Defense counsel and his client/Defendant decide where they sit at defense table. There are no rules or laws I know of that say where either has to sit at their designated table. If you have an issue as to where you sit, speak to your counsel about it.
Depends on the county and the court. Each party typically wants to sit closer to the jury. In Montgomery County, the DA and defense attorney have an understanding that on trial day, who ever gets to the table first, is allowed to sit there. The doors open at 7am to both parties.
However, in Houston, the DAs ALWAYS have their desk and computers permanently plugged in at the table closest to the jury. Most Courts won't entertain the arguments of who sits where. There is no law that says one party is allowed to sit at a certain table. But it's just basically understood that the DA has that table, since all of their machinery is hooked up there every day.
If you have a choice, sit at the table closest to the jury and put your client in the seat next to the jury (unless this is a violent offense). It subconsiously shows the jury that your client is not some criminal to be feared and he is right there behaving, listening and interacting with you. It helps personalize your client. If it is a violent offender, best not to push it and put him that close. (just my thoughts)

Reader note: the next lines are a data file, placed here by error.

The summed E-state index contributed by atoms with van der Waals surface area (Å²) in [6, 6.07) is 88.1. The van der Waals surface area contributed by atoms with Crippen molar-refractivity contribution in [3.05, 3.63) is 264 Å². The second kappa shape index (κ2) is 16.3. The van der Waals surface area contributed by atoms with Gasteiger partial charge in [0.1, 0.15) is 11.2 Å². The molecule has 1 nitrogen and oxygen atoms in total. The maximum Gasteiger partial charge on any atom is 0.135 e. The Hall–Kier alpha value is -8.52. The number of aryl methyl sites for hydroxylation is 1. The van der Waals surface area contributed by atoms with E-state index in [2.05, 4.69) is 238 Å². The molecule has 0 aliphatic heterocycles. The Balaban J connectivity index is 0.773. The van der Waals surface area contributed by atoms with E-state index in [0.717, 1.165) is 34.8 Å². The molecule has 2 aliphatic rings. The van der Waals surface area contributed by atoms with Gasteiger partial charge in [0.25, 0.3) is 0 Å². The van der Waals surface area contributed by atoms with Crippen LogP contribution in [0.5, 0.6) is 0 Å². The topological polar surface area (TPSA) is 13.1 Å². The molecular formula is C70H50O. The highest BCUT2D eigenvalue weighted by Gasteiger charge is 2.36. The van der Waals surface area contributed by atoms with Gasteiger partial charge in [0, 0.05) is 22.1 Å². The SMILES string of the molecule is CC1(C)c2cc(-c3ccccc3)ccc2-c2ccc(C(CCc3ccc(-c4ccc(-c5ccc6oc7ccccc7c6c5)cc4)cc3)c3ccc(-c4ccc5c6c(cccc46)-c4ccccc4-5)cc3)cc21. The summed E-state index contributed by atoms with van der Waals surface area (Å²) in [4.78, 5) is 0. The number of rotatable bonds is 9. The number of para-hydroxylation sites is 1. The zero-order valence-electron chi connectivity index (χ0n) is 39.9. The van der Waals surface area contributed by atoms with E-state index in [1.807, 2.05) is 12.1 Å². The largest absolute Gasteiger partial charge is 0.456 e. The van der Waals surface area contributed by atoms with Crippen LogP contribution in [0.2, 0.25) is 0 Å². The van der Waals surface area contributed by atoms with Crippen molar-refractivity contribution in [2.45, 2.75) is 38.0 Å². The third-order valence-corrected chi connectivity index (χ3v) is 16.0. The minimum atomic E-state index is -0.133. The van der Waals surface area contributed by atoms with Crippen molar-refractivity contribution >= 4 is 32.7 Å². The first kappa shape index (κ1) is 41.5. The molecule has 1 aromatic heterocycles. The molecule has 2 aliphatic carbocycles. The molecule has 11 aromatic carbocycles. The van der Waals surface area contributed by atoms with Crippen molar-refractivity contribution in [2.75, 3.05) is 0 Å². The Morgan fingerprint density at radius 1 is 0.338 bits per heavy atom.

I like the table next to the jury. They can hear you whispering to the client about strategy or falsities in the evidence. But just remember the jury can hear you.
Traditionally the party with the burden of proof sits closest to the jury. However this is not codified in Texas, therefore whether the State or the Defense sit next to the jury is usually controlled by local rule. As to where a defendant would sit at the defense table is a tactical decision for the lead defense attorney. There is a lot of theater to a trial. If the defendant presents well in front of the jury then perhaps lead counsel will place the defendant in a position where the jury has no problem seeing him. If the defendant is sullen, does not present well, then the lead attorney may want the jury to concentrate on him instead of his client.